Wednesday, May 23, 2018

On Desire 2018. Part 16: Felt Need

Continuing with my series on the nature of desire, I am currently commenting on Friedrich, Daniel (2017), “Desire, Mental Force, and Desirous Experience.” In Deonna J. & Lauria F. (eds). The Nature of Desire. Oxford University Press.

In Part IV of the essay, Friedrich begins to describe the feeling tone distinctive of desire in terms of a "felt need". In the sections above I have given reason to question the "felt" part of this account of desire. However, Friedrich makes several claims about the "need" part that fits into the idea that desire is a value assigned to P being made or kept true.

He states that felt needs can "differ in intensity". This is consistent with the idea that different values can be assigned to different propositions P being made or kept true. The value can be low (Yeah, that'd be nice, I guess), or high (STOP THAT! PLEASE! I BEG YOU!).

He states that felt needs can sometimes be given expression and uses the example, "This must become reality." This can be paraphrased as, "P must be made or kept true." Though, please note, there is nothing here about a "felt" aspect, just a need.

He also writes, "These experiences involve a distinctive mental force that is anchored in a distinctive phenomenology that can be articulated in terms of the notion of a felt need inasmuch as in these experiences the desired end is given to the mind as something that has to become reality." Here, Friedrich does mention this "distinctive phenomenology." However, once again, in order to explain and predict your behavior, I do not need to make any reference to this phenomenology. All I need to see is that you are willing to put a lot of work into making P a reality.

What I see is not the Radioman's turning on radios while wishing there were no radios on so that he would not be turning them on and putting up with their noise. For your motivation to be that of a desire, it must be the case that the end has been assigned a value. I must see you working, planning, and plotting to making P a reality. In observing your behavior, it must be the case that my best explanation is, "She wants to make P a reality and, given this and what I know about her beliefs, I can predict that she will do this and that, avoid this other thing, and be willing to make the following bargains." Once again, you may or may not have some sort of feeling associated with this, but that does not have to be true for you to have a desire.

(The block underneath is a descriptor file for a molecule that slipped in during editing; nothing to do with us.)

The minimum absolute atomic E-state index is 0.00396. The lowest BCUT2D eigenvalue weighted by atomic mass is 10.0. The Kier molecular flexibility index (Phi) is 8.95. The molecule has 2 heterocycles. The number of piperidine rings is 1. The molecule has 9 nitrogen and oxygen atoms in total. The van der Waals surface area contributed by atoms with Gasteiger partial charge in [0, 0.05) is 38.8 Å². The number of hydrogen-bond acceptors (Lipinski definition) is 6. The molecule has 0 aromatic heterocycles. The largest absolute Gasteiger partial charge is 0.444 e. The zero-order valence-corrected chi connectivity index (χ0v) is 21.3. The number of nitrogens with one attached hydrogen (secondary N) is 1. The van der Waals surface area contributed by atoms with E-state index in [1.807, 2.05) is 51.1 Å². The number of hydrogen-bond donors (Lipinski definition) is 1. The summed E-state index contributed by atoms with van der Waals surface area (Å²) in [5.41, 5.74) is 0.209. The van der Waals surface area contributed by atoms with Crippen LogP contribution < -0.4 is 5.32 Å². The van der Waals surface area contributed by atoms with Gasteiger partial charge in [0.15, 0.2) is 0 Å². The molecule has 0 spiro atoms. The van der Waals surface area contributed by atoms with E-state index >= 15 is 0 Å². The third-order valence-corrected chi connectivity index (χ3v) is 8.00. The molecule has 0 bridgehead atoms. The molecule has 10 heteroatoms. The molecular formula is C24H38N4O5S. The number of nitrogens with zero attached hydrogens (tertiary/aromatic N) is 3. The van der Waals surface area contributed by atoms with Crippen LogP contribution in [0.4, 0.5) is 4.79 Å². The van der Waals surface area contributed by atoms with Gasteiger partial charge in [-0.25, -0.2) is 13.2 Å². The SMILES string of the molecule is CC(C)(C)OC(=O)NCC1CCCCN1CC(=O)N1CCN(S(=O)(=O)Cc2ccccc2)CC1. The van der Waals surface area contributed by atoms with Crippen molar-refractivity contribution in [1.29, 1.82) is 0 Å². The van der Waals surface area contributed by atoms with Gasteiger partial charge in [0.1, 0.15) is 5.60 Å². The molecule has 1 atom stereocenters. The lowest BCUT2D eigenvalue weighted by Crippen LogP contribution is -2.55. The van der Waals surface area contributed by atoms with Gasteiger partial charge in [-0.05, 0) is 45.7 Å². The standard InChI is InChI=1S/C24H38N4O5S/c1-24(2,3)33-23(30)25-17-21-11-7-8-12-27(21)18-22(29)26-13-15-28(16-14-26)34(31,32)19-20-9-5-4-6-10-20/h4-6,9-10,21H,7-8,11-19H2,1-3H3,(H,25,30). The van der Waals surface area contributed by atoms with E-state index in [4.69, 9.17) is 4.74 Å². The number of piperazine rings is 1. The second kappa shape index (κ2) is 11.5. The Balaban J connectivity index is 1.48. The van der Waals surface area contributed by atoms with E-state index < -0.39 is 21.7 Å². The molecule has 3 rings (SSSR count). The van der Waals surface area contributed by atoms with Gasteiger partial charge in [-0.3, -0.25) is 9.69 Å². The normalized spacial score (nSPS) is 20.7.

Lastly, Friedrich states:

It is in virtue of the desired end being given to the mind as something that has to become reality that acting in ways one believes to promote the desired end is minimally rational.

Here, too, we can make use of the part of this account that identifies the importance of making something become reality (making or keeping P true) as an end, something the agent is willing to work for, without adding any type of feeling component.

I can well imagine that somebody might say, "The fact that some demon put a chip in my brain making it important to me to realize some proposition P does not give me any reason at all to realize some proposition P." Yet, in fact, I suspect each person will find a reason to avoid pain, to adjust the thermostat to make himself comfortable, to eat, to choose the foods that taste best among what he chooses to eat (consistent with other concerns), and the like – in spite of the fact that his reasons to do so are based solely on the chips that the demons of Evolution, Environment, and Experience have placed in his head.

This account has an implication that some may not like. It has an implication that I do not like. That is, it may be easier to create a robot with desires than we think. Such a robot needs to assign a value to realizing some end, and then go about finding ways to do so, collecting beliefs about the world in order to build a plan to achieve the desired goals. There is quite the risk that, as we did with animals in the 1800s, we will adopt a policy of thwarting the desires of machines while denying that they have real concerns. In fact, they will be giving us all of the evidence they can, and as much as we can demand of them. We are at risk of entering an area where we do to robots what we once did to animals.

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